• “possibly lead to a disproportionate reduction in votes from Black and Hispanic people and people with low incomes.”

Getting rid of straight-ticket voting would erect “structural barriers” that could have particularly harmful effects on low-income voters, as well as Black and Latinx voters, Stier suggests in his analysis.

(Dsw4/WikiMedia Commons)

Stier notes that it’s harder for low income voters “to take off from work to vote or to attend candidate forums when you are paid an hourly rate rather than a salary —and even more so if you have to work two or three jobs to make ends meet.”

He further observes that “it’s also more difficult to find time to vote if your income is low and you have child or senior care responsibilities that middle-class families can pay others to meet. In addition, because political candidates and advocacy groups believe that people with low incomes are less likely to vote, they get less attention from their campaigns.”

He adds that:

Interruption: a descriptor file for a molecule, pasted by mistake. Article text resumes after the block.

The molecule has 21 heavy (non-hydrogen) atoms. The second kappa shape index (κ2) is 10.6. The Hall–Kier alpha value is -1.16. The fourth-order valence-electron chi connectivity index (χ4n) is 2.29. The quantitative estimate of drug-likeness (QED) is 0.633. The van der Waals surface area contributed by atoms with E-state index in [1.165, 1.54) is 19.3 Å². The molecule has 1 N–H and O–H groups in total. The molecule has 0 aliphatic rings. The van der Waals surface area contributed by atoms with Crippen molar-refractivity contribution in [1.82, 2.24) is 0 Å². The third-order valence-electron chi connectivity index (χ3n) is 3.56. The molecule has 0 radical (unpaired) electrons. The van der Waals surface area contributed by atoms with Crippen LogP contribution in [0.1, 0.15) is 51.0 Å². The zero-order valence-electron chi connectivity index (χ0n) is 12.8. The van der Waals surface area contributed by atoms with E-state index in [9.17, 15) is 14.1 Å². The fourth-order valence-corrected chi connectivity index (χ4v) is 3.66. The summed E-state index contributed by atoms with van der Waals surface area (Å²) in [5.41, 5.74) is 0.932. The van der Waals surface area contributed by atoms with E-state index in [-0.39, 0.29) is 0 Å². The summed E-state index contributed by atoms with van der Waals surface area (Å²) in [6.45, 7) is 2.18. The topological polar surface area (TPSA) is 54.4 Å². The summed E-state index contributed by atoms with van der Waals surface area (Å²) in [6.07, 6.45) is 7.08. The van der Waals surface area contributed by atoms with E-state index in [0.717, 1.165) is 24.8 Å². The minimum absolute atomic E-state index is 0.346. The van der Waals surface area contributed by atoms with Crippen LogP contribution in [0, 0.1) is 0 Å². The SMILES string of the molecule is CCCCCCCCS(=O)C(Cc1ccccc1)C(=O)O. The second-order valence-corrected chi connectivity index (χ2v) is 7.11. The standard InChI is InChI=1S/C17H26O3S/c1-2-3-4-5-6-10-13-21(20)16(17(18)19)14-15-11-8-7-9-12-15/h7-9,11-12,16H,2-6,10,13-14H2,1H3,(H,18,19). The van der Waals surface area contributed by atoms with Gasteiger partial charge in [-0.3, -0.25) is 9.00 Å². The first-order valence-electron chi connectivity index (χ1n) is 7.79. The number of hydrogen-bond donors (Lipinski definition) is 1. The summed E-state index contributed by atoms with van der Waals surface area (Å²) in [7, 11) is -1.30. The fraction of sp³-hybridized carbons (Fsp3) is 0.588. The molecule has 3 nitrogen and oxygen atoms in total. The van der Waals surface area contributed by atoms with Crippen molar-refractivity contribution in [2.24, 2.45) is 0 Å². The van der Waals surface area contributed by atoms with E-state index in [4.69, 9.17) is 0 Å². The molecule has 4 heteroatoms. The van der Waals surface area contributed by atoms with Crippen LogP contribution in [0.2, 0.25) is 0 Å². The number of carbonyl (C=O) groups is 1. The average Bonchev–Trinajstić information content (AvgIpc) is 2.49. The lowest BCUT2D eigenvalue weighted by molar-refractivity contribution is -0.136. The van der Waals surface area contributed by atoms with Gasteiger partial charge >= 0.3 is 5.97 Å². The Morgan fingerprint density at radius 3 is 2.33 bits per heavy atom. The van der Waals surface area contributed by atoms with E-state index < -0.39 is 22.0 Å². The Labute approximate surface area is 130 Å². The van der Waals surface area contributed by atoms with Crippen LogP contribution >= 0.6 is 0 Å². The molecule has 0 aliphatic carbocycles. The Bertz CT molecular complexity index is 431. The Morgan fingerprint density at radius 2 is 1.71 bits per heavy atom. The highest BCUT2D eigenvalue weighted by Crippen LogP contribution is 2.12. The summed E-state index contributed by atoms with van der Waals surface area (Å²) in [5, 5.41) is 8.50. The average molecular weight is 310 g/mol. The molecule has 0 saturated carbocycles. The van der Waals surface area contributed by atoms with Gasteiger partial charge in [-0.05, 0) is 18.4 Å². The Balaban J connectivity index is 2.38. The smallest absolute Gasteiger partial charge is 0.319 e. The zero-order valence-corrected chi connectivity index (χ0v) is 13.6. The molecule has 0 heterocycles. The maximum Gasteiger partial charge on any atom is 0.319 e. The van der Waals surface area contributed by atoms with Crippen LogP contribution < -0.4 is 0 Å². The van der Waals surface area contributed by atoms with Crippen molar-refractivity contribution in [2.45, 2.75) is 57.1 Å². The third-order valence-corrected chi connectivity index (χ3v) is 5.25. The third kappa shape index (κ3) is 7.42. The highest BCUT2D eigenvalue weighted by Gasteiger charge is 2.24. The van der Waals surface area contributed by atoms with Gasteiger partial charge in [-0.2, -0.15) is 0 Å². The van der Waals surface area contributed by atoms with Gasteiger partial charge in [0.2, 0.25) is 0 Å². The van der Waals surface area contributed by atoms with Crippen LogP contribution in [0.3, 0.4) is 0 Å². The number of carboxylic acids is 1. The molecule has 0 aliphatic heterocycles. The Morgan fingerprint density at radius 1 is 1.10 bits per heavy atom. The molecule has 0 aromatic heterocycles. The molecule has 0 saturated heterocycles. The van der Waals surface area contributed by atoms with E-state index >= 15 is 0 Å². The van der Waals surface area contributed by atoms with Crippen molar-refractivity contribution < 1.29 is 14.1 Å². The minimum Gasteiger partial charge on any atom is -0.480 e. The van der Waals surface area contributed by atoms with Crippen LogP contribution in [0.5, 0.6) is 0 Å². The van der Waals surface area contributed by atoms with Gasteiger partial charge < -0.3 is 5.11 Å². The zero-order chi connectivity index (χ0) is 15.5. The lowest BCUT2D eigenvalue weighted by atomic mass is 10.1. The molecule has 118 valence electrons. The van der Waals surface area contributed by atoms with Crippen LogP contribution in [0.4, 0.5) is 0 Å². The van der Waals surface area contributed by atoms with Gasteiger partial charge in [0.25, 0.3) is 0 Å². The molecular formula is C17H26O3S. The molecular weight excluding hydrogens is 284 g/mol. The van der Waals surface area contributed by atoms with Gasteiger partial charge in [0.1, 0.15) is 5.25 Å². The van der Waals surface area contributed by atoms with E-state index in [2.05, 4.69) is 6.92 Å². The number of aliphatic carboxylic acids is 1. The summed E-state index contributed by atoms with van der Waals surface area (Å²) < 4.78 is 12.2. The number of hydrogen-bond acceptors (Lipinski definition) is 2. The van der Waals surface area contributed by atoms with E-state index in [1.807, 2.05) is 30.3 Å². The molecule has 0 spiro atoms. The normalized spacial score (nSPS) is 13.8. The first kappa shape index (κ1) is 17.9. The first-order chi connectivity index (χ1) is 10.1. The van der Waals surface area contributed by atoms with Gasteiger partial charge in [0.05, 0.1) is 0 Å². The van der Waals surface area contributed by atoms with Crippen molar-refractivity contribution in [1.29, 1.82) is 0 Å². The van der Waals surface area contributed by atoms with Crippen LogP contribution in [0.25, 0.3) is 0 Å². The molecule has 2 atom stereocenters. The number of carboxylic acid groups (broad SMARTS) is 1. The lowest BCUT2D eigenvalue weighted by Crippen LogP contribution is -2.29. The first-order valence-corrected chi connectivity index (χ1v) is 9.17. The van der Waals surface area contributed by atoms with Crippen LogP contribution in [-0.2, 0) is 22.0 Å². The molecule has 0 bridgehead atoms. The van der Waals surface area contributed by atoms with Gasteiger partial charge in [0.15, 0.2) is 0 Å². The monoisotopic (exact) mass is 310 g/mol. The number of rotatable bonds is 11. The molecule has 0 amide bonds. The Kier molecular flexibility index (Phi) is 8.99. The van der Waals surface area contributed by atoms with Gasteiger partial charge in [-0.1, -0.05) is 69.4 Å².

Structural barriers to voting disproportionately affect Black and Hispanic voters because their average income is below that of white voters, because they receive less attention from political campaigns and, in the case of Hispanic voters, because of language barriers. (These barriers also affect other groups of Americans as well.)

While we are concerned about the elimination of straight ticket voting reducing votes, the other changes in the legislation before the General Assembly might lead to more people voting and thus more votes in legislative races than are lost due to the elimination of straight ticket voting. Two reforms proposed in the legislation are likely to be particularly beneficial.

WikiMedia Commons

Our Stuff.
Sunday marked the first anniversary of the mass shooting at Tree of Life in Pittsburgh. To mark this somber occasion, we had a quartet of important reads.

Stephen Caruso and Sarah Anne Hughes take you to Squirrel Hill, the home of Tree of Life, where they found a community still healing, and a city working hard to prevent another mass shooting.

Sarah Anne Hughes chatted with state Rep. Dan Frankel, a Democrat who represents Squirrel Hill in the General Assembly. He’s spent the last 20 years doggedly advancing the cause of anti-gun violence legislation.

On our Commentary Page, CeaseFire PA’s Shira Goodman says lawmakers had a chance to send a message on gun violence when they were in session last week. With the Legislature back this week, Goodman says they shouldn’t miss the chance a second time.